Steve King Is At It Again

Rep Steve King of Iowa has long been an opponent of comprehensive immigration reform.
Rep Steve King of Iowa has long been an opponent of comprehensive immigration reform.

Steve King got big headlines and widespread condemnation recently when he described DREAMers as drug mules.

After House Speaker John Boehner derided King’s statement, many pundits expected the Iowa conservative to lay low. Instead, he went back on TV a day later to reiterate his charge. Then this past Sunday, when Latina Republican strategist Ana Navarro criticized King on Meet the Press, he questioned whether she “understood the language.”

King’s racist characterizations of Latinos might seem embarrassing to his party, but it is good to recall that just two months ago, nearly all House Republicans voted for his proposal to end the Deferred Action for Childhood Arrivals (DACA) program that halts the deportation of DREAMers. Far from making him an outcast, King’s radicalism has won support from the Tea Party wing and those Republican politicians who live in fear of them.

King’s popularity on the Right is so high now that he has launched a national “Stop Amnesty” tour that is bringing his message to Republican swing districts around the country. On the tour, he insists that Latinos are culturally violent people. He told an audience in Virginia: “If you bring people from a violent civilization into a less-violent civilization, you’re going to have more violence right? It’s like pouring hot water into cold water, does it raise the temperature or not?”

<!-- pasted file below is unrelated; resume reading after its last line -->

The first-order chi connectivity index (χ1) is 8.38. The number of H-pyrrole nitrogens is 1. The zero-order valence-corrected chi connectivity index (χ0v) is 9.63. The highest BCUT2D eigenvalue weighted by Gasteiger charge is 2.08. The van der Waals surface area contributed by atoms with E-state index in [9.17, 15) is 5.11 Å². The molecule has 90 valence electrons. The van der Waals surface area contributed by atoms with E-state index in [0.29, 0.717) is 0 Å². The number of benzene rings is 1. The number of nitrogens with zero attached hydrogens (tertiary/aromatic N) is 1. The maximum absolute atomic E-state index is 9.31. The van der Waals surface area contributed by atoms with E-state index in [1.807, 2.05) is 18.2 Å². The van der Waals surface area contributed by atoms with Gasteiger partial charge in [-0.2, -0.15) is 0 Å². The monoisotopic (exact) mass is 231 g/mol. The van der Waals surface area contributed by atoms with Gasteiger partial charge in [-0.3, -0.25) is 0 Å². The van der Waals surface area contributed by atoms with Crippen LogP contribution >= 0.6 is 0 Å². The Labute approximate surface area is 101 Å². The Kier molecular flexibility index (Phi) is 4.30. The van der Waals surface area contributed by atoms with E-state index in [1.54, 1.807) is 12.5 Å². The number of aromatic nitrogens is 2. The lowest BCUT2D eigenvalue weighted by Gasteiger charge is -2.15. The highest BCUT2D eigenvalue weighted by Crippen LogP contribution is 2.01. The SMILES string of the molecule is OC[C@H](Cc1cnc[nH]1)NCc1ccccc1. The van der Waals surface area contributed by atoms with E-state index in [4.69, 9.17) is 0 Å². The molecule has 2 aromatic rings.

Steve King’s supporters want to make him the face of Republican opposition to immigration reform. Unless the House leadership passes immigration reform, King will be seen as the true immigration leader in Congress.

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Patrick Young blogs daily for Long Island Wins. He is the Downstate Advocacy Director of the New York Immigration Coalition and Special Professor of Immigration Law at Hofstra School of Law. He served as the Director of Legal Services and Program at Central American Refugee Center (CARECEN) for three decades before retiring in 2019. Pat is also a student of immigration history and the author of The Immigrants' Civil War.

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